(Note: This video is featured courtesy of The Saint Paul Foundation. To learn more about all of this year’s Ambassador Award honorees, visit http://www.saintpaulfoundation.org/ambassador_awards/)
Lucila Dominguez knows that change doesn’t come easily. Sometimes it requires personal sacrifice, as demonstrated by her work with CTUL, the Centro de Trabajadores Unidos en la Lucha (Center for Workers United in the Struggle). In fact, Lucila’s first volunteer act with CTUL was a 12-day hunger strike outside a major food retailer to protest unfair wages and working conditions. She continued to volunteer with CTUL until 2014, when she joined staff as a lead organizer, fighting for the rights of low-wage immigrant Latino workers.
Prior to CTUL, Lucila worked a number of retail cleaning jobs, where she experienced sub-poverty wages, wage theft, extreme workloads and poor working conditions. “For years, I moved from job to job, trying to find a place that treated workers fairly. But at each job, I’d find the same injustices,” says Lucila. “So instead of changing jobs, I decided I would try to change the system. I would try to change the workplace.”
Lucila contacted CTUL regarding unpaid wages from two cleaning companies. CTUL helped Lucila and her co-workers recover thousands of dollars in unpaid wages and reimbursement for cleaning supplies they’d been forced to purchase with their sub-poverty wages. The effort also brought about policy changes that prevent the companies from stealing wages from workers in the future.
Wage theft is a significant problem for many immigrant workers in Minnesota, particularly in the cleaning industry. People come to CTUL every week with reports ranging from employers requiring “ghost” timecards to avoid overtime pay to employers who simply fail to pay.
“Immigrant workers don’t always know their rights,” explains Lucila. “They are afraid to organize and confront their employers about stolen wages and unsafe working conditions. They need their jobs to survive.”
As the main organizer of CTUL’s Workplace Rights Defenders Program, Lucila educates workers about their rights and partners with them to address problems with their employers. Through her efforts–and the efforts of hundreds of low-wage Latino workers–CTUL has recovered more than $1.3 million in stolen wages and has succeeded in getting 31 companies to change policies that violate workplace law. These victories have resulted in on-the-job improvements for more than 5,000 low-wage workers, including raises that bring an estimated $3.9 million dollars each year to the poorest communities in the Twin Cities.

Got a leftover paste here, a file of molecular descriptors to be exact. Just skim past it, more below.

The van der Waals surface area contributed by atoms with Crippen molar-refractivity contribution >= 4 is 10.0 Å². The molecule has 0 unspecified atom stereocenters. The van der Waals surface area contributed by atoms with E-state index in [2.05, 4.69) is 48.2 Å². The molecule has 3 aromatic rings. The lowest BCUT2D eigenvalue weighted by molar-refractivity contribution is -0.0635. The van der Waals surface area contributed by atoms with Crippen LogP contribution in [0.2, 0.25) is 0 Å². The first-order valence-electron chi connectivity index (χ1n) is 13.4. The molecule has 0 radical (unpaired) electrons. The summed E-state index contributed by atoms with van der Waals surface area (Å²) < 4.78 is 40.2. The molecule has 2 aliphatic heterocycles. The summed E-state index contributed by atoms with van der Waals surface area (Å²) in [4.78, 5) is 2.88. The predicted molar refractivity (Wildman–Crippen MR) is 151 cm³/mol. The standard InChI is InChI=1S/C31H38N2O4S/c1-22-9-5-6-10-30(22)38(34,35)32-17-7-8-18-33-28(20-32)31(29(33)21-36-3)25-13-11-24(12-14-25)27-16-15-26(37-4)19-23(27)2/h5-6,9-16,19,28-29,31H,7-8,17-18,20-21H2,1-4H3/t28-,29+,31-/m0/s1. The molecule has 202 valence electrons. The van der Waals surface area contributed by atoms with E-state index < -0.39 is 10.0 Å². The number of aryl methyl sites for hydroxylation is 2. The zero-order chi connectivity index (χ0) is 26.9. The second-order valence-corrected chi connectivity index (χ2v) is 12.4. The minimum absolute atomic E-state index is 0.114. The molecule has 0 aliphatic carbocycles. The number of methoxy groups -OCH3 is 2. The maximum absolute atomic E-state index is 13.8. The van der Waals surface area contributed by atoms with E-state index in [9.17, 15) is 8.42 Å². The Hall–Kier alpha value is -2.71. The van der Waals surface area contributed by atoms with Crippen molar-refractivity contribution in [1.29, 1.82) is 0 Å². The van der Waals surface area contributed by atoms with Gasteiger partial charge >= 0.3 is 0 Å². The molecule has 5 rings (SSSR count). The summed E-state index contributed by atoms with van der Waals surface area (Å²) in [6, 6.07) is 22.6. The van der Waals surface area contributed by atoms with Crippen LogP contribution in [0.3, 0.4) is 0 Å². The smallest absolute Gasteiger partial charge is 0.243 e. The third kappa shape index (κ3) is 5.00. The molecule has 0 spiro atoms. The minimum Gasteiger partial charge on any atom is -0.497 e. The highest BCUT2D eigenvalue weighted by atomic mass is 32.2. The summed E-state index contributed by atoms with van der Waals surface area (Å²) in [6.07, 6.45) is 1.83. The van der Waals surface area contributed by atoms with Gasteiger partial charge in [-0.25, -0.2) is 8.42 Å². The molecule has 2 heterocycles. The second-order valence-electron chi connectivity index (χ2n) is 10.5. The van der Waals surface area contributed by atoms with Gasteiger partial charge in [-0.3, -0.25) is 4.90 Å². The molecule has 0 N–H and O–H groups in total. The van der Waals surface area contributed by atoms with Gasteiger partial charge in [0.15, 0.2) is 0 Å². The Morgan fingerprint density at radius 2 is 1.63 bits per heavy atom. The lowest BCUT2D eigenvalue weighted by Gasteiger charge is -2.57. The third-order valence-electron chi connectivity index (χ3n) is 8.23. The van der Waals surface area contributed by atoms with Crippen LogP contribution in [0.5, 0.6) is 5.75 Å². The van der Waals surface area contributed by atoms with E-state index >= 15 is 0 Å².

“Through the Workplace Rights Defenders Program, we help workers find their voices,” says Lucila. “They come to know that they have the right to ask their employers for workplaces that are safer and more equitable.”
Lucila is currently leading a committee of low-wage Latino workers who are documenting workplace abuses in the Twin Cities. This group will compile data and publish a report in fall 2015, which they plan to share with elected officials, corporations and the community. “The report will come directly from workers who deal with injustice every day,” says Lucila. “The workers, the experts on this topic, will be the ones asking for changes in employment laws and policies.”
Outside of her work at CTUL, Lucila is also helps lead the Mesa Latina campaign at the Minnesota Legislature, working to pass a bill that would allow people to obtain drivers licenses regardless of immigration status. Without the ability to get legal drivers licenses, undocumented workers are forced to rely on public transportation, which limits access to employment and can add many hours of commuting time each week.
“Being part of the struggle to change all of this makes me feel powerful,” says Lucila. “I now know that together, with many others, I can help make a change.”